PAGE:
The Movie Waffler SXSW 2023 Review - SISTER & SISTER | The Movie Waffler

SXSW 2023 Review - SISTER & SISTER

Sister & Sister review
Two Costa Rican sisters travel to Panama in search of their father.

Review by Eric Hillis

Directed by: Kattia G. Zúñiga

Starring: Ariana Chaves Gavilán, Cala Rossel Campos, Gabriela Man, Fernando Bonilla, Joshua De León, Lía Jiménez, Michelle Quiñones, Angello Morales, Mir Rodríguez

Sister & Sister poster

There's a growing desire among (mostly) younger viewers for "nice" movies. What this usually means is that they want films devoid of complicated characters, of conflict, of the very essence of drama itself. Sure, it's nice to watch a movie where everyone is happy and nobody has any real troubles, but there has to be some form of conflict to drive the narrative. Writer/director Kattia G. Zúñiga's feature debut Sister & Sister falls squarely into the "nicecore" camp. It's barely interested in conflict and drama, and its characters are far from complex. Everyone in the movie seems to be having a fun time, but it's not much fun for the audience.

Sister & Sister review

It has an intriguing if ultimately squandered setup. Two Costa-Rican sisters – 17-year-old Marina (Cala Rossel Campos) and 14-year-old Luna (Ariana Chaves Gavilán) – travel to Panama in the hopes of tracking down their estranged father, whom they haven't seen in many years. The fair-haired Marina and the darker Luna don't look much alike, something the former brings up, prompting the unanswered question of whether they should indeed be looking for two separate fathers.

In Panama they stay with a friend of their mother's. The only lead they have on their father is a phone number. Calls are made, messages are left, but days pass with no reply. Meanwhile, Marina and Luna immerse themselves in the local teen culture, focussed around a skateboard school led by Choma (Fernando Bonilla), who appears to be in his twenties but flirts and seduces teenage girls, including Marina. Luna appears to have a crush on Choma, but keeps it to herself. Maybe things are more relaxed in Central America, but I can't imagine viewers in the English speaking world will view Choma as anything but a creepy predator.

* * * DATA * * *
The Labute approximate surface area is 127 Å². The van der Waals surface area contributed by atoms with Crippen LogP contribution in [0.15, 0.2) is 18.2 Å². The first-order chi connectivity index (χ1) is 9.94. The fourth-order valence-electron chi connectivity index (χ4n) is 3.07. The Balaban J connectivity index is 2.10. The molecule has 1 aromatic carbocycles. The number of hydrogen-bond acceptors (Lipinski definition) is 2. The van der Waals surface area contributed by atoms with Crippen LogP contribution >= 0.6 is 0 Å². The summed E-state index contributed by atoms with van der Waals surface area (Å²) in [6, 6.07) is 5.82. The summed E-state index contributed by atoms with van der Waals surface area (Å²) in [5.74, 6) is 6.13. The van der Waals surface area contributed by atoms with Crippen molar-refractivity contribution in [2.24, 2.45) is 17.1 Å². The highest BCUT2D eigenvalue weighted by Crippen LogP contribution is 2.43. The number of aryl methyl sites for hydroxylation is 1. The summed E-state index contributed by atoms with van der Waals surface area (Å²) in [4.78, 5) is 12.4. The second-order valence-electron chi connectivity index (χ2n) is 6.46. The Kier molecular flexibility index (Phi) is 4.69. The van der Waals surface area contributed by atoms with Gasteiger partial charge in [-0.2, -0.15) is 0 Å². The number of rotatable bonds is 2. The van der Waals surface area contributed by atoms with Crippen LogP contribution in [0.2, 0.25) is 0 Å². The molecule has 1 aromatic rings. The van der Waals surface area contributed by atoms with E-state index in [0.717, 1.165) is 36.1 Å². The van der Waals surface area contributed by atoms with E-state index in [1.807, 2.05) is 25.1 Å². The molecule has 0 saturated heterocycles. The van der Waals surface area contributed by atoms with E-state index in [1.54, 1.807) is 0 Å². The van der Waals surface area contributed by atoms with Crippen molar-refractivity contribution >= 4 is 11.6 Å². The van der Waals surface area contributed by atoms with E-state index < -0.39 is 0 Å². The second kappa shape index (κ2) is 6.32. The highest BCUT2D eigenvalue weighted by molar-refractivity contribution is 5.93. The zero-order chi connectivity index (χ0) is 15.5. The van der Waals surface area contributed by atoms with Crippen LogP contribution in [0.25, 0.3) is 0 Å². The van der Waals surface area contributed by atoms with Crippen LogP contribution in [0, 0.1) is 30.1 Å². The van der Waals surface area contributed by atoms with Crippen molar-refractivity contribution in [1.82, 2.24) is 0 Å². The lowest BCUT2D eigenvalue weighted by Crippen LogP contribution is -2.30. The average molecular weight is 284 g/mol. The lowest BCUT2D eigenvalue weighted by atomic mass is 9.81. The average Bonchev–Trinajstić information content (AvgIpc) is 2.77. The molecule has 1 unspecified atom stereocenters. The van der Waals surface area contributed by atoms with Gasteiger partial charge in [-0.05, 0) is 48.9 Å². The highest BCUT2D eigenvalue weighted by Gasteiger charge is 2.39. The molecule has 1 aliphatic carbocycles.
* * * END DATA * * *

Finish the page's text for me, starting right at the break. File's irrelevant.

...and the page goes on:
Sister & Sister review

With its cast of skinny teens in baggy jeans, all schlepping skateboards around wherever they go, the movie recalls one of Larry Clark's dark explorations of teen life, but tonally it couldn't be more different. The kids here are a thoroughly pleasant bunch, and never get themselves in any kind of trouble. While Clark's films came off as little more than edgy 1990s descendants of 1970s after-school specials, presenting a wildly pessimistic view of youth, at least they had some sort of dramatic hook for the viewer to hang onto. Sister & Sister just plonks us in the middle of a group of very nice kids and hopes we'll be happy to hang out with them. That would be fine, but like most real life teenagers, they're just not very interesting unless you're part of their group.

Sister & Sister review

It's a shame because there are occasional glimpses of the involving drama this might have been, particularly a game of "Never have I ever" in which the jealous Luna attempts to cruelly embarrass her older sister. Were it not for some stunning backdrops, against which the characters are often nicely framed by Zúñiga and cinematographer Alejo Crisóstomo in a manner that feels inspired by the old Streetfighter arcade game, Sister & Sister would be a tougher proposition for viewers seeking something to latch onto.

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